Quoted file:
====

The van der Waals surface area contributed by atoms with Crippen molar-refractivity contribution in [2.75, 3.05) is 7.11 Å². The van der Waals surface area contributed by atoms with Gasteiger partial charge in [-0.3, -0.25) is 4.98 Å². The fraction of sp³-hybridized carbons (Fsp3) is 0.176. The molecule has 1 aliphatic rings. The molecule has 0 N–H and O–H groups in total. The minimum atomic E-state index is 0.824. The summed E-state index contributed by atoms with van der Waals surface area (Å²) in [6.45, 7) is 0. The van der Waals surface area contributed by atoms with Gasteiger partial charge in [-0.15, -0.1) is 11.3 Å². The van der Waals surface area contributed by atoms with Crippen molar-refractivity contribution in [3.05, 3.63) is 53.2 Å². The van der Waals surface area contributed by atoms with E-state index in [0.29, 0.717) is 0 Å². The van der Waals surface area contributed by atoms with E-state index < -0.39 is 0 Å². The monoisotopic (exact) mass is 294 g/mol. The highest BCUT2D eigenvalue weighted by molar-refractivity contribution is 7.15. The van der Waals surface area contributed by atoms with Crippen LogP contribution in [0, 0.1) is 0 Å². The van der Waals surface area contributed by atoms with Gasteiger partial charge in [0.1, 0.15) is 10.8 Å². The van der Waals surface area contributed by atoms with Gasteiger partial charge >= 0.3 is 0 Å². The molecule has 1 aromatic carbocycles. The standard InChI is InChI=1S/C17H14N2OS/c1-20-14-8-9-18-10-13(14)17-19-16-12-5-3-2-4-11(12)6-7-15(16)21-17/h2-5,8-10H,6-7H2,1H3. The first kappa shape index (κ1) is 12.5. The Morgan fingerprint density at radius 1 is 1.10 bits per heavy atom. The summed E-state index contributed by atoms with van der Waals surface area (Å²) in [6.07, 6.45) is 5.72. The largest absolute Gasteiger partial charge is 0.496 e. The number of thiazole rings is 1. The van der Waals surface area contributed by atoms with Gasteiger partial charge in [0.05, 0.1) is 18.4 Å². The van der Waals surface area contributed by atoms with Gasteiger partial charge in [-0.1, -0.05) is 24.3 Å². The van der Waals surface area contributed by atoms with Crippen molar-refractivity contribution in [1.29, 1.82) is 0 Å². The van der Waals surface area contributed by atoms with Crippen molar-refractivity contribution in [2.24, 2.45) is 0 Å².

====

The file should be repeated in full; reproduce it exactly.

The van der Waals surface area contributed by atoms with Crippen molar-refractivity contribution in [2.75, 3.05) is 7.11 Å². The van der Waals surface area contributed by atoms with Gasteiger partial charge in [-0.3, -0.25) is 4.98 Å². The fraction of sp³-hybridized carbons (Fsp3) is 0.176. The molecule has 1 aliphatic rings. The molecule has 0 N–H and O–H groups in total. The minimum atomic E-state index is 0.824. The summed E-state index contributed by atoms with van der Waals surface area (Å²) in [6.45, 7) is 0. The van der Waals surface area contributed by atoms with Gasteiger partial charge in [-0.15, -0.1) is 11.3 Å². The van der Waals surface area contributed by atoms with Crippen molar-refractivity contribution in [3.05, 3.63) is 53.2 Å². The van der Waals surface area contributed by atoms with E-state index in [0.29, 0.717) is 0 Å². The van der Waals surface area contributed by atoms with E-state index < -0.39 is 0 Å². The monoisotopic (exact) mass is 294 g/mol. The highest BCUT2D eigenvalue weighted by molar-refractivity contribution is 7.15. The van der Waals surface area contributed by atoms with Crippen LogP contribution in [0, 0.1) is 0 Å². The van der Waals surface area contributed by atoms with Gasteiger partial charge in [0.1, 0.15) is 10.8 Å². The van der Waals surface area contributed by atoms with Gasteiger partial charge >= 0.3 is 0 Å². The molecule has 1 aromatic carbocycles. The standard InChI is InChI=1S/C17H14N2OS/c1-20-14-8-9-18-10-13(14)17-19-16-12-5-3-2-4-11(12)6-7-15(16)21-17/h2-5,8-10H,6-7H2,1H3. The first kappa shape index (κ1) is 12.5. The Morgan fingerprint density at radius 1 is 1.10 bits per heavy atom. The summed E-state index contributed by atoms with van der Waals surface area (Å²) in [6.07, 6.45) is 5.72. The largest absolute Gasteiger partial charge is 0.496 e. The number of thiazole rings is 1. The van der Waals surface area contributed by atoms with Gasteiger partial charge in [0.05, 0.1) is 18.4 Å². The van der Waals surface area contributed by atoms with Gasteiger partial charge in [-0.1, -0.05) is 24.3 Å². The van der Waals surface area contributed by atoms with Crippen molar-refractivity contribution in [1.29, 1.82) is 0 Å². The van der Waals surface area contributed by atoms with Crippen molar-refractivity contribution in [2.24, 2.45) is 0 Å².